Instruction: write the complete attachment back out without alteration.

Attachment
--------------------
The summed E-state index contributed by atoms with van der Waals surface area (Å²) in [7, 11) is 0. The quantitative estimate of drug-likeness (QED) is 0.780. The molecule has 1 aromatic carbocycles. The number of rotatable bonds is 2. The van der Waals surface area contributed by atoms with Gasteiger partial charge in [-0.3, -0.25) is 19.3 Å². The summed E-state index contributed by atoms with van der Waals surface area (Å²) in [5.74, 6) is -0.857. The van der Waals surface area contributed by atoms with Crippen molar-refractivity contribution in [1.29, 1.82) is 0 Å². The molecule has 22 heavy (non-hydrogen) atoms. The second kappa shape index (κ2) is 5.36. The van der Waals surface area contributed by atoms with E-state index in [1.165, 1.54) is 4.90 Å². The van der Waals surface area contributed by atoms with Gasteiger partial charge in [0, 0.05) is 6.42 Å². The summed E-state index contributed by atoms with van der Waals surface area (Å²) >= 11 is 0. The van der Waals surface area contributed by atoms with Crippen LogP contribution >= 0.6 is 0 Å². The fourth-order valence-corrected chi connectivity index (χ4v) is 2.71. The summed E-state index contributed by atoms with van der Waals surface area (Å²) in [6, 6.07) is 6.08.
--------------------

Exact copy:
The summed E-state index contributed by atoms with van der Waals surface area (Å²) in [7, 11) is 0. The quantitative estimate of drug-likeness (QED) is 0.780. The molecule has 1 aromatic carbocycles. The number of rotatable bonds is 2. The van der Waals surface area contributed by atoms with Gasteiger partial charge in [-0.3, -0.25) is 19.3 Å². The summed E-state index contributed by atoms with van der Waals surface area (Å²) in [5.74, 6) is -0.857. The van der Waals surface area contributed by atoms with Crippen molar-refractivity contribution in [1.29, 1.82) is 0 Å². The molecule has 22 heavy (non-hydrogen) atoms. The second kappa shape index (κ2) is 5.36. The van der Waals surface area contributed by atoms with E-state index in [1.165, 1.54) is 4.90 Å². The van der Waals surface area contributed by atoms with Gasteiger partial charge in [0, 0.05) is 6.42 Å². The summed E-state index contributed by atoms with van der Waals surface area (Å²) >= 11 is 0. The van der Waals surface area contributed by atoms with Crippen LogP contribution >= 0.6 is 0 Å². The fourth-order valence-corrected chi connectivity index (χ4v) is 2.71. The summed E-state index contributed by atoms with van der Waals surface area (Å²) in [6, 6.07) is 6.08.